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[Editorial] Time is running out

Speedy resolution needed to get ex-military sex slaves justice

Forty-seven remaining survivors, most of them around 90 years old. This is the stark reality that Korea and Japanese officials should bear in mind as the two sides discuss the issue of Japanese military sex slaves during World War II.

Wednesday’s 10th working-level meeting between Korean and Japanese Foreign Ministry officials on the issue ended without making much headway and without fixing a date for the next meeting. That no progress was made hardly comes as a surprise — nine meetings had led nowhere and it would have been naive to think that yet another meeting could yield much. Yet, since it was the first time the two sides were meeting on the issue since the summit between President Park Geun-hye and Japanese Prime Minister Shinzo Abe, there was reason to think that progress could be made.

After refusing to meet with Abe unless the issue of former military sex slaves was resolved, Park was nudged into meeting Abe at the behest of Washington. When the two leaders did finally meet earlier this month, they pledged to accelerate consultations to resolve the dispute, which, Park said, was the “biggest stumbling block” to normalized ties. 

It has been reported that while Park demanded a resolution by the year's end, Abe avoided setting a deadline. And indeed, Abe’s subsequent remarks seem to show that Japan is not in a hurry. Upon returning to Tokyo, he said in an interview that it is very difficult to come up with a proposal that is totally satisfactory to both countries, adding, “but we may be able to find common ground in the course of discussing the issue.” He reiterated that position the following day in a meeting with Sadakazu Tanigaki, the ruling Liberal Democratic Party general secretary. While Korea wants to see an agreement reached before the end of the year, Abe said, it would be difficult due to the difference in the basic positions of the two countries.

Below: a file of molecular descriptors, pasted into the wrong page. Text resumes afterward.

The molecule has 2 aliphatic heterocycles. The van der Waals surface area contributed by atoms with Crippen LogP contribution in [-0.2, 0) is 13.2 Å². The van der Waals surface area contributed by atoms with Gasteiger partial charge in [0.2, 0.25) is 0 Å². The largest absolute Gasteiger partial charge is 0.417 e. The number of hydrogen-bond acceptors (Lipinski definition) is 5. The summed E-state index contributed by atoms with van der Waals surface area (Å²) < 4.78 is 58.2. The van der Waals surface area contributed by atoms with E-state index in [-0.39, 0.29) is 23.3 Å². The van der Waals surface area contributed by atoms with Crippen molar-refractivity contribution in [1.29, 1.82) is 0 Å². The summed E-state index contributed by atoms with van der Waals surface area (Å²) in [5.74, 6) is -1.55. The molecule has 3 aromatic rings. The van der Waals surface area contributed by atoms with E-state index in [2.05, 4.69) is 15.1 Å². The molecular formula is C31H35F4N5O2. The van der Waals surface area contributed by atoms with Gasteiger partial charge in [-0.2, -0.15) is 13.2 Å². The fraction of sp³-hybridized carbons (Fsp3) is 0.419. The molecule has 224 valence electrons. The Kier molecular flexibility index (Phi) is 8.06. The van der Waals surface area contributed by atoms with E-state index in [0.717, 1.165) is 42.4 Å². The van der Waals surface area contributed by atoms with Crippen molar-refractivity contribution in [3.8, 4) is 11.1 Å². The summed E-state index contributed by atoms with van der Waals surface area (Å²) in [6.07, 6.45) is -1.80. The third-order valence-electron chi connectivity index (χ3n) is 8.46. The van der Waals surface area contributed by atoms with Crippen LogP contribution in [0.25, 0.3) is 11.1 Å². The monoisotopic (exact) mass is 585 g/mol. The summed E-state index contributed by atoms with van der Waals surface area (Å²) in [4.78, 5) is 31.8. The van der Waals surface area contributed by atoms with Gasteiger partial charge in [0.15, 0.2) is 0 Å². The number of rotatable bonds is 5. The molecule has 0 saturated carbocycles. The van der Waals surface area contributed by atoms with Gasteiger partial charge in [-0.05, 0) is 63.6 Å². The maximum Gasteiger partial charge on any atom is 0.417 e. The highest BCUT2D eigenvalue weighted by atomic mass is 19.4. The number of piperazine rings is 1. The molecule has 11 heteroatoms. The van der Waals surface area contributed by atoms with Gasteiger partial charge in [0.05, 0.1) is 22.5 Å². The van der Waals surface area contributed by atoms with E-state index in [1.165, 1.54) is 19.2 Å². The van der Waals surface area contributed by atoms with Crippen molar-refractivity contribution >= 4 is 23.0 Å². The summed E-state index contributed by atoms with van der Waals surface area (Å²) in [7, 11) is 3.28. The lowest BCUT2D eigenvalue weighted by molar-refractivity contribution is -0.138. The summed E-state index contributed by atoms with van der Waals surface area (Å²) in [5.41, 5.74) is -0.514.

The difference hinges on the interpretation of the 1965 treaty that normalized relations between Korea and Japan, which colonized Korea from 1910 to 1945. Tokyo insists that the 1965 treaty settled all reparations. Seoul, on the other hand, maintains that the treaty did not cover the matter of military sex slaves and demands a formal apology and compensation from the Japanese government for the victims.

After Wednesday’s meeting, Korean negotiator Lee Sang-deok said that the two sides are moving toward the goal of reaching a deal, albeit very slowly. His Japanese counterpart Kimihiro Ishikane said that they made efforts to find common ground amid differing positions. In other words, no tangible progress.

One common ground that the two sides could agree on is the welfare of the ageing former military sex slaves. Many of the survivors are infirm due to old age and may not be around long enough to see the issue resolved if the talks continue at the current pace. Neither side has even presented a proposal that could be negotiated; each government is demanding that the other present its proposal.

On Friday, Park called on Abe to make good on the agreement toward a speedy settlement of the issue, urging him to make a decision. Indeed, a speedy resolution of the military sex slaves issue is crucial if the women, victims of horrific human rights abuses, are to get justice in their lifetime.
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